Farmington council OKs online, telephone payments for utilities
Paying for Farmington city utilities will be just a little easier this fall.
On Monday, the Farmington City Council approved a new contract with its provider, Paymentus, which will allow residents to make online and telephone payments for the city's water, storm water, sewer, street light and solid waste utilities.
The new options come as a result of both customer and council requests, city finance director Robin Hanson said.
The city currently allows an automatic withdrawal from residents' checking or savings account using a system called ACH. About 16 percent of the city's customers use the service. However, there is an interest in expanding the payment service to include one-time and recurring payments using debit and credit cards, and e-checks.
In a workshop last week, council members considered tacking on a service fee for those who make electronic payments. However, Hanson recommended against doing so, because it could discourage residents from using the service.
"We decided that the disadvantages outweighed the advantages to the user convenience charge model," Hanson said. "The fee would likely minimize participation, and we wanted to provide this in the most customer service-friendly way that we could."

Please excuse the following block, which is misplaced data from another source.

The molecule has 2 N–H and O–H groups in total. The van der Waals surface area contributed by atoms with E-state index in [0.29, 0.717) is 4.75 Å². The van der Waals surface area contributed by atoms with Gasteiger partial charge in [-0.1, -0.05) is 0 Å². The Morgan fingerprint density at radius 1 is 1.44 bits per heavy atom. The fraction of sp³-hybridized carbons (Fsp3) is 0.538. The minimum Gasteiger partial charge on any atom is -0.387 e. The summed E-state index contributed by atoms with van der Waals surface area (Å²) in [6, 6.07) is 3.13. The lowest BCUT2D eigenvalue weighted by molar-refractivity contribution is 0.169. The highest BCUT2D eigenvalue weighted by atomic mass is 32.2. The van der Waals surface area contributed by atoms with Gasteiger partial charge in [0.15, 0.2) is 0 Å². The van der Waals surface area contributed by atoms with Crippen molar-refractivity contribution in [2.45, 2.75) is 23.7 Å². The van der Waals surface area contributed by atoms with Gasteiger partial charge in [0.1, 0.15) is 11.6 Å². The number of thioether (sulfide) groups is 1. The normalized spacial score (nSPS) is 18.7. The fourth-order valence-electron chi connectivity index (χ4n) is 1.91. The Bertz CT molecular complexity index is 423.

The first year, the costs associated will be absorbed by the utility funds in place. Based on participation over that first year, the city will have a better idea of what the actual cost will be, Hanson said, and that would be built into the future budgets.
The city will go with the company, Paymentus. The city reviewed several companies, Hanson said, but only one provided customers the chance to make payments over the phone, in addition to the online component. Because not all customers have Internet access, and some are not comfortable giving financial information out online, Hanson felt it was important to provide the telephone payment option.
Payments can be made using MasterCard, Visa and Discover. American Express does not offer a utility rate, Hanson said, so the city cannot offer that as an option for payment.
Residents can still bring their payments down to city hall or send the payments through the mail.
"I think customers will expect us to take them for this particular activity," Hanson said.
In working through the process, Hanson said, staff has learned there are some intricacies of payment card compliance requirements, which ultimately boils down to how to keep card information safe and secure.
"These rules are pretty complicated, and we think it would be in our best interest to work with a third party that specializes in this to help us review our process to ensure that we're doing what we can to meet the industry's best practices," she said.
While Hanson does not have a contract for a third party to help with the payment card compliance portion of the plan, she plans to come back with a recommendation in a few weeks.
If everything goes ahead on schedule, Hanson expects the online and telephone payment options to go into effect around Nov. 1.